Data from: Geographically widespread honeybee-gut symbiont subgroups show locally distinct antibiotic-resistant patterns
Cite this dataset
Ludvigsen, Jane et al. (2017). Data from: Geographically widespread honeybee-gut symbiont subgroups show locally distinct antibiotic-resistant patterns [Dataset]. Dryad. https://doi.org/10.5061/dryad.qj925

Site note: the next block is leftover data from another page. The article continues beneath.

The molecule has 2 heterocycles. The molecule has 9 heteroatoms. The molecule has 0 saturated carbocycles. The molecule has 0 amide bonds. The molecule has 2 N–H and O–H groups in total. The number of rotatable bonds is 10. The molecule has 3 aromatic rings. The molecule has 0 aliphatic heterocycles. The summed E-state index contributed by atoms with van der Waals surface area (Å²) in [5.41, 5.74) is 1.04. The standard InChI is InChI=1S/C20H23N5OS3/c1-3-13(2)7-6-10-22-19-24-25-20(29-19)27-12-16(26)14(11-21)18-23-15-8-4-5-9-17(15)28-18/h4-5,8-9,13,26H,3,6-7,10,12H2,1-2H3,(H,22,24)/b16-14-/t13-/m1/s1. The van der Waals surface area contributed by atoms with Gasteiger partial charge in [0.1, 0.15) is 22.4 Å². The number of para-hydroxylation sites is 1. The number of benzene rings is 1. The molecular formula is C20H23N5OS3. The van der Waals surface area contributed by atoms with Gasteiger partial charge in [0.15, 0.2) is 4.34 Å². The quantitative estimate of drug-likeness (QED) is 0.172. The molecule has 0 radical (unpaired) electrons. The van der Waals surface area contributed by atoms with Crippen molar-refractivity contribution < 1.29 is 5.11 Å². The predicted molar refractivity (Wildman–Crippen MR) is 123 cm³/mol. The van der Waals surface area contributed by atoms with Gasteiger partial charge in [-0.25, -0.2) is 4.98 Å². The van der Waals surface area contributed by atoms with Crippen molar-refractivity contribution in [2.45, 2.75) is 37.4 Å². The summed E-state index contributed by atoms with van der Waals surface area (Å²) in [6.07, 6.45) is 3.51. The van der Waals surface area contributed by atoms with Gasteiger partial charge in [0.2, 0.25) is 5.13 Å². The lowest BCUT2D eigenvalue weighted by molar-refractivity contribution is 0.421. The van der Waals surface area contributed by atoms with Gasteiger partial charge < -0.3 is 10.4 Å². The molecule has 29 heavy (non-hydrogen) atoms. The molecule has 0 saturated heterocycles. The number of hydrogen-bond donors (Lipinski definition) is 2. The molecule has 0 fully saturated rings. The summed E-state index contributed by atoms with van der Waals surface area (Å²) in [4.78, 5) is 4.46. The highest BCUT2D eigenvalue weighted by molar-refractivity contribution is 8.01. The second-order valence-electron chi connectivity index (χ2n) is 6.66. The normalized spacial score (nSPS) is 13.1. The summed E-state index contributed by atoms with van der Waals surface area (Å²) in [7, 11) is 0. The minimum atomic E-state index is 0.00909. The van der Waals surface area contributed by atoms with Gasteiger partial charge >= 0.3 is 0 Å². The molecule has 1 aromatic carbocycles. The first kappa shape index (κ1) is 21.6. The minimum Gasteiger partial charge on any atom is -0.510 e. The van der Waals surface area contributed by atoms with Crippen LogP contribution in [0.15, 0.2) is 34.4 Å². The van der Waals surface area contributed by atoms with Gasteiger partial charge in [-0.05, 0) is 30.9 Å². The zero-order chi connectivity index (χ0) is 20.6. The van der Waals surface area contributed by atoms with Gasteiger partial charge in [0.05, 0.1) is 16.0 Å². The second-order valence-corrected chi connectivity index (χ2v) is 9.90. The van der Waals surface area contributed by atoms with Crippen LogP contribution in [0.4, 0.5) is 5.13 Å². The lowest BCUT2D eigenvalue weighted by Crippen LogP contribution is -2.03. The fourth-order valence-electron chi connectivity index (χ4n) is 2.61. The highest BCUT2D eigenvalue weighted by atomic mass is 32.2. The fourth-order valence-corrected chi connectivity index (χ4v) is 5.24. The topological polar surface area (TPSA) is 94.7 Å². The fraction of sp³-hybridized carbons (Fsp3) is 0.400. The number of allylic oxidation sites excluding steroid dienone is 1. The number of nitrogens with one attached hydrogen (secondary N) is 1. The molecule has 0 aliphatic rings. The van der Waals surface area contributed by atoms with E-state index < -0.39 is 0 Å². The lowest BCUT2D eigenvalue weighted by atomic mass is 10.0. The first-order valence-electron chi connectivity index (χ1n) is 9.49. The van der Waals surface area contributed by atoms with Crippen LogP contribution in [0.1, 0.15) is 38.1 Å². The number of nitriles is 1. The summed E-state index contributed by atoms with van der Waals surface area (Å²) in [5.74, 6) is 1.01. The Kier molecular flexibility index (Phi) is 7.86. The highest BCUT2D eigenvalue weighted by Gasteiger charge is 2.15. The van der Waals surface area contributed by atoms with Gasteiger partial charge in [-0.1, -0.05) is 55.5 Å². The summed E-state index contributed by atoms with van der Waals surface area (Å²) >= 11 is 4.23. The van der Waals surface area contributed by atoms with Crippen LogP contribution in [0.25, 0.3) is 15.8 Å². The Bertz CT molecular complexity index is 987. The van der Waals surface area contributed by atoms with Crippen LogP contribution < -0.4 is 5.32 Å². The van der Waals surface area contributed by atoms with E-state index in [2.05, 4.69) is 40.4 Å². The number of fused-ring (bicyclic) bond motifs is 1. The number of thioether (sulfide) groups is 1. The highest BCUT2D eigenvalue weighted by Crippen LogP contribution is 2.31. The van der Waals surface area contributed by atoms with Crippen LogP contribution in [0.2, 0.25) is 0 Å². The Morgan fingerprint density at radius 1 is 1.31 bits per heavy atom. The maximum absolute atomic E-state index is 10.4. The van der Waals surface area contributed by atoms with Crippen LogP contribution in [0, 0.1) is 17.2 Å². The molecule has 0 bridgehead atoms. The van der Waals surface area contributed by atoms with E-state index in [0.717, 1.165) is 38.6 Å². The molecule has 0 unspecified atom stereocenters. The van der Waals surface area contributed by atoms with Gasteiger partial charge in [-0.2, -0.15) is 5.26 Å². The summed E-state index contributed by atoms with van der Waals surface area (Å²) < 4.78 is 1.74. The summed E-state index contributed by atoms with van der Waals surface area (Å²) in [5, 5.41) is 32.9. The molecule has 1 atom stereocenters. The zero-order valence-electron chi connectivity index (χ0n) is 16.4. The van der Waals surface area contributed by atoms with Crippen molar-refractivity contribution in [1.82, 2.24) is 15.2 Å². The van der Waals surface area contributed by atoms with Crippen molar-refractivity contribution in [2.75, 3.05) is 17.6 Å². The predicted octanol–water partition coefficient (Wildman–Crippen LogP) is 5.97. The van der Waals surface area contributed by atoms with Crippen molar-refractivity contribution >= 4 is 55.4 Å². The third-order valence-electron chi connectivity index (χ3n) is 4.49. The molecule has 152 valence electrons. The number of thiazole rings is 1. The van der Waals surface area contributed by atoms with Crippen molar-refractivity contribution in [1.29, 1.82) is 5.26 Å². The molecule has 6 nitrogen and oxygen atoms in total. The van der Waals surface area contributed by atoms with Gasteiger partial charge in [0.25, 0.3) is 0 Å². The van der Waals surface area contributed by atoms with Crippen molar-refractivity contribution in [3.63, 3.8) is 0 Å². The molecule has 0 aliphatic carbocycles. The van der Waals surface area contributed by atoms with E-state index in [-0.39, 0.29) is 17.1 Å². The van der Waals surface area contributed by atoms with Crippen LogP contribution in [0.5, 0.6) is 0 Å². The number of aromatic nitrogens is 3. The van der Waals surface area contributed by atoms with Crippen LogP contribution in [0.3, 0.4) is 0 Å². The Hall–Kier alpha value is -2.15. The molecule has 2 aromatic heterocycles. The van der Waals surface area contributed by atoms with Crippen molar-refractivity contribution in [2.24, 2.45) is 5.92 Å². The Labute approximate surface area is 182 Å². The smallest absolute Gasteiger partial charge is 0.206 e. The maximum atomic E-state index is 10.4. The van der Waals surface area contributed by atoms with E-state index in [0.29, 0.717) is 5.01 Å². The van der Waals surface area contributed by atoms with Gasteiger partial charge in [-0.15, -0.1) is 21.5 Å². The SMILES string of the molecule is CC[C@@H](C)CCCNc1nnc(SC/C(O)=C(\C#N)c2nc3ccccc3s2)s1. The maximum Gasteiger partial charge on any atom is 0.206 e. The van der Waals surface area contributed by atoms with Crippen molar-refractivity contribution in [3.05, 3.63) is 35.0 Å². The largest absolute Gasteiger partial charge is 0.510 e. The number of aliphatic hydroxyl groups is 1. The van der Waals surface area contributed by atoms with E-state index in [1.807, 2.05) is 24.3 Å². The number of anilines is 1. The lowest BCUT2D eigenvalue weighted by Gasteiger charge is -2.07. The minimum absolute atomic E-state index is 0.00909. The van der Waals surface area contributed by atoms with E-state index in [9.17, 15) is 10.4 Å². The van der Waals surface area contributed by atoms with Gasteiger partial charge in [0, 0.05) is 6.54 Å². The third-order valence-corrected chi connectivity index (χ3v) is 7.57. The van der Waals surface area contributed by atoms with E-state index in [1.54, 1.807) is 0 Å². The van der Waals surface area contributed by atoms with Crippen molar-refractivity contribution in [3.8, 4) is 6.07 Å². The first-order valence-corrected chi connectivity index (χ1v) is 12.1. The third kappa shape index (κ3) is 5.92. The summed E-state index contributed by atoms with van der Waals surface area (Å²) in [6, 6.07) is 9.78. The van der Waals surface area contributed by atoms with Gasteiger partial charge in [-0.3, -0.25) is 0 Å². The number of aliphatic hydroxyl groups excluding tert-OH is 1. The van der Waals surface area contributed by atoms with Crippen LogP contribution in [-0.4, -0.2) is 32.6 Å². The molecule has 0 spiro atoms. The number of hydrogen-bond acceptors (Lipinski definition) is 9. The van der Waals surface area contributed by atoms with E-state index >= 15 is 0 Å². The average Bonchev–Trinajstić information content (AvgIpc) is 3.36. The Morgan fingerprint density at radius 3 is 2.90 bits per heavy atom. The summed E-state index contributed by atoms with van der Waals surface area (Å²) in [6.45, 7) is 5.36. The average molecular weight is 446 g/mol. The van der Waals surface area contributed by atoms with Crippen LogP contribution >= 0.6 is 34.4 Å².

How long-term antibiotic treatment affects host bacterial associations is still largely unknown. The honeybee-gut microbiota has a simple composition, so we used this gut community to investigate how long-term antibiotic treatment affects host-associated microbiota. We investigated the phylogenetic relatedness, genomic content (GC percentage, genome size, number of genes, and CRISPR), and antibiotic-resistant genes for strains from two abundant members of the honeybee core gut microbiota (Gilliamella apicola and Snodgrassella alvi). Domesticated honeybees are subjected to geographically different management policies, so we used two research apiaries, representing different antibiotic treatment regimens in their apiculture: Low antibiotic usage (Norway) and high antibiotic usage (Arizona, USA). We applied whole-genome shotgun sequencing on 48 G. apicola and 22 S. alvi. We identified three predominating subgroups of G. apicola in honeybees from both Norway and Arizona. For G. apicola, genetic content substantially varied between subgroups and distance-similarity calculations showed similarity discrepancy between subgroups. Functional differences between subgroups, such as pectin-degrading enzymes (G. apicola), were also identified. In addition, we identified horizontal gene transfer (HGT) of transposon- (Tn10) associated tetracycline resistance (Tet B) across the G. apicola subgroups in the Arizonan honeybees, using interspace polymorphisms in the Tet B determinant. Our results support that honeybee-gut symbiont subgroups can resist long-term antibiotic treatment and maintain functionality through acquisition of geographically distinct antibiotic-resistant genes by HGT.